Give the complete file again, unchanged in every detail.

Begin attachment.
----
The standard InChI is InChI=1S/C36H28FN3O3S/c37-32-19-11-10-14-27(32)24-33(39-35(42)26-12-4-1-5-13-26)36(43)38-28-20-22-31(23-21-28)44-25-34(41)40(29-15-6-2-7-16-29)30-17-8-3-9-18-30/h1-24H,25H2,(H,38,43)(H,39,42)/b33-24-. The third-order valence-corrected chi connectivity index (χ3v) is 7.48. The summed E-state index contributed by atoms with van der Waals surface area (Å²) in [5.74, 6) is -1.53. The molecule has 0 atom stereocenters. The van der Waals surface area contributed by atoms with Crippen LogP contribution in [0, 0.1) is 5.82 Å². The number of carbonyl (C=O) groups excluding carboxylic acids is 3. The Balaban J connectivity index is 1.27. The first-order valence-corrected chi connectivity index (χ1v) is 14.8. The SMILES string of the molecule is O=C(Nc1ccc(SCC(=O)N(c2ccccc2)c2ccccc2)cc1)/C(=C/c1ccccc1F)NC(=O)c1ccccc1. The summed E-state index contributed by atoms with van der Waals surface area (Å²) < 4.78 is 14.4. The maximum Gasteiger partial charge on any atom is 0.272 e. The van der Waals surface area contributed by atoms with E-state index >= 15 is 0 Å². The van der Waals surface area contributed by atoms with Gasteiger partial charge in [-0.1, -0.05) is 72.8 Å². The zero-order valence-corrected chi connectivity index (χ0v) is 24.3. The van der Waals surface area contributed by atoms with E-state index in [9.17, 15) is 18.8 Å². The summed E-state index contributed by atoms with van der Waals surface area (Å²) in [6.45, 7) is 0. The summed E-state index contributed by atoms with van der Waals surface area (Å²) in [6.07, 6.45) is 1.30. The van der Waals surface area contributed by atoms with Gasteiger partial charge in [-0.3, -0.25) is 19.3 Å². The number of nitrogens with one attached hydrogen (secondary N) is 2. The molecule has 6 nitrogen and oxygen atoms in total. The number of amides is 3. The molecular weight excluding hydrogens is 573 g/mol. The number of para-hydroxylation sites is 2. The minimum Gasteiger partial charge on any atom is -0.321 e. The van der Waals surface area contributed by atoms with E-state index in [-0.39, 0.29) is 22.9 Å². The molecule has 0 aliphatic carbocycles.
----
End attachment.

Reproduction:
The standard InChI is InChI=1S/C36H28FN3O3S/c37-32-19-11-10-14-27(32)24-33(39-35(42)26-12-4-1-5-13-26)36(43)38-28-20-22-31(23-21-28)44-25-34(41)40(29-15-6-2-7-16-29)30-17-8-3-9-18-30/h1-24H,25H2,(H,38,43)(H,39,42)/b33-24-. The third-order valence-corrected chi connectivity index (χ3v) is 7.48. The summed E-state index contributed by atoms with van der Waals surface area (Å²) in [5.74, 6) is -1.53. The molecule has 0 atom stereocenters. The van der Waals surface area contributed by atoms with Crippen LogP contribution in [0, 0.1) is 5.82 Å². The number of carbonyl (C=O) groups excluding carboxylic acids is 3. The Balaban J connectivity index is 1.27. The first-order valence-corrected chi connectivity index (χ1v) is 14.8. The SMILES string of the molecule is O=C(Nc1ccc(SCC(=O)N(c2ccccc2)c2ccccc2)cc1)/C(=C/c1ccccc1F)NC(=O)c1ccccc1. The summed E-state index contributed by atoms with van der Waals surface area (Å²) < 4.78 is 14.4. The maximum Gasteiger partial charge on any atom is 0.272 e. The van der Waals surface area contributed by atoms with E-state index >= 15 is 0 Å². The van der Waals surface area contributed by atoms with Gasteiger partial charge in [-0.1, -0.05) is 72.8 Å². The zero-order valence-corrected chi connectivity index (χ0v) is 24.3. The van der Waals surface area contributed by atoms with E-state index in [9.17, 15) is 18.8 Å². The summed E-state index contributed by atoms with van der Waals surface area (Å²) in [6.45, 7) is 0. The summed E-state index contributed by atoms with van der Waals surface area (Å²) in [6.07, 6.45) is 1.30. The van der Waals surface area contributed by atoms with Gasteiger partial charge in [-0.3, -0.25) is 19.3 Å². The number of nitrogens with one attached hydrogen (secondary N) is 2. The molecule has 6 nitrogen and oxygen atoms in total. The number of amides is 3. The molecular weight excluding hydrogens is 573 g/mol. The number of para-hydroxylation sites is 2. The minimum Gasteiger partial charge on any atom is -0.321 e. The van der Waals surface area contributed by atoms with E-state index in [-0.39, 0.29) is 22.9 Å². The molecule has 0 aliphatic carbocycles.